Anthony Hilton: The incredible shrinking City may not be all bad

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The Independent Online

We may still think the bonuses paid to City bankers are a disgrace but there are significantly fewer of them now than there were a couple of years ago. According to the Centre of Economics and Business Research the total number of jobs in City-type financial services has slumped from 354,000 in 2007 to 250,000 this year, a drop of well over a quarter. But the amount paid out in bonuses after Christmas will have fallen even more, to the lowest for about 15 years.

The research house reckons the gross figure will be around £1.6bn. This is a third of last year's payout and only about an eighth of the total in the bonanza years of 2007 and 2008 when employment peaked.

It is what lies behind the figures which tells the real story. There has been a quite astonishing slump in financial activity this year. Derivatives trading is down by 20 per cent, domestic mergers and acquisitions activity by a third and cross-border deals even more.

In recent months it has become almost fashionable to say the City is too big, and the country would be better off if it were significantly smaller. That is what seems to be happening. And if we were to separate the effects of this contraction from the overall figures for economic growth we might well find the rest of the economy is doing a lot better than we assume.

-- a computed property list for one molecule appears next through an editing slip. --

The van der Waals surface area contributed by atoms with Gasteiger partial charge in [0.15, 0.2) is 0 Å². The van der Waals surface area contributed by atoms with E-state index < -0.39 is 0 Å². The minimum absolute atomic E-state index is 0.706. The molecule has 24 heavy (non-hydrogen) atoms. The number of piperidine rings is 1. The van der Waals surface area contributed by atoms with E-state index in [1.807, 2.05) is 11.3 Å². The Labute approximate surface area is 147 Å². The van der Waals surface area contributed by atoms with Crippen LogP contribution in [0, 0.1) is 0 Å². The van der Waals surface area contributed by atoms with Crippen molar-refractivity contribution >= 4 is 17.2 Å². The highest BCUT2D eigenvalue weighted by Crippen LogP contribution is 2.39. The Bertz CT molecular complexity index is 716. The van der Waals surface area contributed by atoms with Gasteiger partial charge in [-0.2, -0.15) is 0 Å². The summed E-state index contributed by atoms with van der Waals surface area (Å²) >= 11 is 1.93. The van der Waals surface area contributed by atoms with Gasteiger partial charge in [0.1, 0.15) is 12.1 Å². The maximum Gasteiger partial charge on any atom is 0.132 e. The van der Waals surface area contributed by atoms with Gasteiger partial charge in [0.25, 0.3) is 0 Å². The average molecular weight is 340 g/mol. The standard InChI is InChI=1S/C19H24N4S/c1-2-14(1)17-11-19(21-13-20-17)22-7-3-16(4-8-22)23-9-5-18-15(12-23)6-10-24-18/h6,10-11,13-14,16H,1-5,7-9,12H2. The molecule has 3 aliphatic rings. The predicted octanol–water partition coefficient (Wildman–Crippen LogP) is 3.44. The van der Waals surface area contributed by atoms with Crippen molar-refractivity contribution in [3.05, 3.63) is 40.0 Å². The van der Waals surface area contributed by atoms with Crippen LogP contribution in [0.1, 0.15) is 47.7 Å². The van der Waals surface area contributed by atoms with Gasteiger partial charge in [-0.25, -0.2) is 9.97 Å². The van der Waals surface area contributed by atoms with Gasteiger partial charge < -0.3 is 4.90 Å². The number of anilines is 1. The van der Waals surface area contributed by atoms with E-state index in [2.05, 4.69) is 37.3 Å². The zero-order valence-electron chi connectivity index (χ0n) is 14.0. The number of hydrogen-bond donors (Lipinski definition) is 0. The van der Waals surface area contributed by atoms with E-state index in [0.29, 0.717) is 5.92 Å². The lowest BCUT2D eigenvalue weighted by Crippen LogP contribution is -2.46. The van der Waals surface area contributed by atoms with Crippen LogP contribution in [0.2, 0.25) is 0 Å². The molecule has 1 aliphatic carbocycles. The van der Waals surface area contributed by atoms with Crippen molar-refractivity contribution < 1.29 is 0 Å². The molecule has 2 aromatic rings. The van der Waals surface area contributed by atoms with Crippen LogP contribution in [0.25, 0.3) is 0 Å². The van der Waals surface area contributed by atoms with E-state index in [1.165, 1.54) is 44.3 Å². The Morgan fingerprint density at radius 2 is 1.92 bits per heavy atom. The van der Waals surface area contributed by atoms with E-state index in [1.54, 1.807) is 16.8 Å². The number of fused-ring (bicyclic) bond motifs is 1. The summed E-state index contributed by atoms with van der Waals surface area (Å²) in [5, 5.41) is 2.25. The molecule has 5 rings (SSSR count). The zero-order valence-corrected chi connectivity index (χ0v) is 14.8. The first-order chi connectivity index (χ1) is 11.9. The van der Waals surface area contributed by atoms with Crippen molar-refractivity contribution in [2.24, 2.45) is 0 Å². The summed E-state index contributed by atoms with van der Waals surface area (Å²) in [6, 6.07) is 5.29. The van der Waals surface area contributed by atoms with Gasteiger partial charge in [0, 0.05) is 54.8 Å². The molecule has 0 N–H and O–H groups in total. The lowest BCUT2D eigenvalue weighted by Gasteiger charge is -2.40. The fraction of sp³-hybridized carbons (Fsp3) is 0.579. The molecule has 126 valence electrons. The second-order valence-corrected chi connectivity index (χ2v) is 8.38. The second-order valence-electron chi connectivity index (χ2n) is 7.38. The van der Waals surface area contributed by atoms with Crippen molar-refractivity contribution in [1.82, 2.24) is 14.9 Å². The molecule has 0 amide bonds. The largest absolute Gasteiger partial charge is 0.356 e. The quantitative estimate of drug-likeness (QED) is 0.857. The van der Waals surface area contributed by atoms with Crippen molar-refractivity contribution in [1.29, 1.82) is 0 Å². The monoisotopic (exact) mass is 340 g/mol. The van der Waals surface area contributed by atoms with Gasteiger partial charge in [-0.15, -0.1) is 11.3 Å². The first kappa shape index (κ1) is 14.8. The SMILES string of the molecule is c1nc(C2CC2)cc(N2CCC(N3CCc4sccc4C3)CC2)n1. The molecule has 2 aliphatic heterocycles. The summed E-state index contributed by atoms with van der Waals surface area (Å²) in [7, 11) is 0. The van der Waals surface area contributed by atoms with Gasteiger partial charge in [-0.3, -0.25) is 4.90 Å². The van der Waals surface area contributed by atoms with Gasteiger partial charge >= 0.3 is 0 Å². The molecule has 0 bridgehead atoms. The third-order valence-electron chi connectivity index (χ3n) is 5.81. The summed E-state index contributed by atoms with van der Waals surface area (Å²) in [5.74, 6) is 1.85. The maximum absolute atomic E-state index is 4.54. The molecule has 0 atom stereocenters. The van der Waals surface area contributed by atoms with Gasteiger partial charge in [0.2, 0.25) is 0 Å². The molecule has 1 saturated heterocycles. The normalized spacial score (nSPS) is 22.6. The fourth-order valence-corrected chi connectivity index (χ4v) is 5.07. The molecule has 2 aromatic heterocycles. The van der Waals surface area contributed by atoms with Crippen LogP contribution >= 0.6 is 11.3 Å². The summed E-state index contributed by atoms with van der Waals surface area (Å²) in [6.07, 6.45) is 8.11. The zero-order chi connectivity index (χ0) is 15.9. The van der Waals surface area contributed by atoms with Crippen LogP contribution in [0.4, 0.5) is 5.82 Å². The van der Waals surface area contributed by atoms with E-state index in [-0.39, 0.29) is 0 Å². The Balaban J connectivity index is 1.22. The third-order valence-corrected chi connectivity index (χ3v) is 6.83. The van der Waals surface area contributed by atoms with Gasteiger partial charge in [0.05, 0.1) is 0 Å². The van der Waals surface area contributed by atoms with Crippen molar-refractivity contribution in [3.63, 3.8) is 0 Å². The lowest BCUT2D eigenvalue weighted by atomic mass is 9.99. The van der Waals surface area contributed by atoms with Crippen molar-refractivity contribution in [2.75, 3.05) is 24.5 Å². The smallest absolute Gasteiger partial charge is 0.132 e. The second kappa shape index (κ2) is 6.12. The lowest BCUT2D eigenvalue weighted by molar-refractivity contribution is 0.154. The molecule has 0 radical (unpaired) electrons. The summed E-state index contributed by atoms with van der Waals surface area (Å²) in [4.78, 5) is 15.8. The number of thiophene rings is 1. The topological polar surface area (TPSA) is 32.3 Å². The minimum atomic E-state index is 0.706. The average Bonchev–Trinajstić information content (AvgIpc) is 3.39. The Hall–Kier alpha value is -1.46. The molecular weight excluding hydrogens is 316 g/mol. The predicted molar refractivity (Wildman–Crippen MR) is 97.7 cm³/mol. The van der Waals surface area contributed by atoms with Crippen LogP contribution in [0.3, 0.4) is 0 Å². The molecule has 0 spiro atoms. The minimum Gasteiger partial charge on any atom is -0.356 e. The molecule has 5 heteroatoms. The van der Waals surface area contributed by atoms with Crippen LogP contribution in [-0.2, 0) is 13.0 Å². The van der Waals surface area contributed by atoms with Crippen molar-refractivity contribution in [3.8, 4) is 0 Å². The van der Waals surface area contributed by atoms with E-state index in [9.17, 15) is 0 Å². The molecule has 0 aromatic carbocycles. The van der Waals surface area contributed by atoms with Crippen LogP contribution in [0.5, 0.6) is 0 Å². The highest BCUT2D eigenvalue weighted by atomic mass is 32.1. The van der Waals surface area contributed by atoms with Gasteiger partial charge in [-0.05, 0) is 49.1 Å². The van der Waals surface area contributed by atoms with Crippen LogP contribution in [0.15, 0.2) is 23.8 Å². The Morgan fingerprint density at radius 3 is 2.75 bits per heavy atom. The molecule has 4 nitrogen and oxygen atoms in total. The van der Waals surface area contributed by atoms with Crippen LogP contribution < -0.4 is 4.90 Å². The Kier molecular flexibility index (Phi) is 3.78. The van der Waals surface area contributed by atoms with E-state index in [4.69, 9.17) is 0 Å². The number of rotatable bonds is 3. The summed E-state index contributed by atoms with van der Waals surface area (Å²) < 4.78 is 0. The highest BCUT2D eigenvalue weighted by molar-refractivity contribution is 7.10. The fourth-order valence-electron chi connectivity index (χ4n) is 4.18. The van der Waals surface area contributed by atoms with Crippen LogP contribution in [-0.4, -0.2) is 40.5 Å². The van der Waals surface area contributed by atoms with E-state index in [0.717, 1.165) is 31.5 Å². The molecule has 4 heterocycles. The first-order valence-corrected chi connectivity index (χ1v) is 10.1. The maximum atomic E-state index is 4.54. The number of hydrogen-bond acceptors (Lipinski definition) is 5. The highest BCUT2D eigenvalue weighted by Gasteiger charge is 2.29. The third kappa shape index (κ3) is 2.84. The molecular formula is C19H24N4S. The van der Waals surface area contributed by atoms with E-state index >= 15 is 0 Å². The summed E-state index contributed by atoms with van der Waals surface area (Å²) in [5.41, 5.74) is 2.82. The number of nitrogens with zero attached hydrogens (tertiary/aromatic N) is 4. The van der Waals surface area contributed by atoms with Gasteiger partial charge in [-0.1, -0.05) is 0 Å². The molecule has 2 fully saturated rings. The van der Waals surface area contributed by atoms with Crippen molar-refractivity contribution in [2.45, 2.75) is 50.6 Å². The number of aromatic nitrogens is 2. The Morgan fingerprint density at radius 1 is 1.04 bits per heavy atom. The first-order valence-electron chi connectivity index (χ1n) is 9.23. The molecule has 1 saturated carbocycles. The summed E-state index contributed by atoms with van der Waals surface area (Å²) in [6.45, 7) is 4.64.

Banks can keep loans up if they change culture

Every time someone in government suggests the banks would be safer if they held more capital against their loans, the banks say they could only increase their capital by cutting back on their lending. It is one of the ways they routinely scare the government.

On Tuesday a poacher turned gamekeeper exposed this claim for the nonsense it is. Michael Cohrs made his career at Goldman Sachs but he is a member of the group in the Bank of England whose job it is to keep the system safe for the future. In a speech on Tuesday he said banks could easily meet such demands without it having a material effect on their ability to service their clients.

Mr Cohrs says they could cut back without diminishing their ability to supply credit or lend to SMEs. But it would require them to change their culture.